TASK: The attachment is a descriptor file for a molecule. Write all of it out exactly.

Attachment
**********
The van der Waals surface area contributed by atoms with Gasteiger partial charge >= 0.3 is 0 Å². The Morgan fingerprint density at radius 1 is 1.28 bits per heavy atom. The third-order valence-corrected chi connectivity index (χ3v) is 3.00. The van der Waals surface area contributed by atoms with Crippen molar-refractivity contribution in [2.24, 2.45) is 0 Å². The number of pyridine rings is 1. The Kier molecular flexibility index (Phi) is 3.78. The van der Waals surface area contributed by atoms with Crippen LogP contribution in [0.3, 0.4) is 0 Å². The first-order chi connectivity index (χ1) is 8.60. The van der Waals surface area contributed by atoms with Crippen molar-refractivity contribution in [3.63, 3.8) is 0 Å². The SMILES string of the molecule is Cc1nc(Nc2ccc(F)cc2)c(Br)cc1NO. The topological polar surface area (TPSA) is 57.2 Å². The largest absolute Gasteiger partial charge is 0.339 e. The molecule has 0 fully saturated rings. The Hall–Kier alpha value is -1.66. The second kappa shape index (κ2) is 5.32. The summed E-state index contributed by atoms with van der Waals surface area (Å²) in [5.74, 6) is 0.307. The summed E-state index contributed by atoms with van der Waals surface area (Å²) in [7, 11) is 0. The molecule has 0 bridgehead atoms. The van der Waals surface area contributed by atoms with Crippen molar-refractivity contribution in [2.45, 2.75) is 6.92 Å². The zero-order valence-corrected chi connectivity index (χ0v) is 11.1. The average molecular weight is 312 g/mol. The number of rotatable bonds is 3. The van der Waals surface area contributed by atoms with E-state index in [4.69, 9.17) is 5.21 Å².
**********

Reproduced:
The van der Waals surface area contributed by atoms with Gasteiger partial charge >= 0.3 is 0 Å². The Morgan fingerprint density at radius 1 is 1.28 bits per heavy atom. The third-order valence-corrected chi connectivity index (χ3v) is 3.00. The van der Waals surface area contributed by atoms with Crippen molar-refractivity contribution in [2.24, 2.45) is 0 Å². The number of pyridine rings is 1. The Kier molecular flexibility index (Phi) is 3.78. The van der Waals surface area contributed by atoms with Crippen LogP contribution in [0.3, 0.4) is 0 Å². The first-order chi connectivity index (χ1) is 8.60. The van der Waals surface area contributed by atoms with Crippen molar-refractivity contribution in [3.63, 3.8) is 0 Å². The SMILES string of the molecule is Cc1nc(Nc2ccc(F)cc2)c(Br)cc1NO. The topological polar surface area (TPSA) is 57.2 Å². The largest absolute Gasteiger partial charge is 0.339 e. The molecule has 0 fully saturated rings. The Hall–Kier alpha value is -1.66. The second kappa shape index (κ2) is 5.32. The summed E-state index contributed by atoms with van der Waals surface area (Å²) in [5.74, 6) is 0.307. The summed E-state index contributed by atoms with van der Waals surface area (Å²) in [7, 11) is 0. The molecule has 0 bridgehead atoms. The van der Waals surface area contributed by atoms with Crippen molar-refractivity contribution in [2.45, 2.75) is 6.92 Å². The zero-order valence-corrected chi connectivity index (χ0v) is 11.1. The average molecular weight is 312 g/mol. The number of rotatable bonds is 3. The van der Waals surface area contributed by atoms with E-state index in [4.69, 9.17) is 5.21 Å².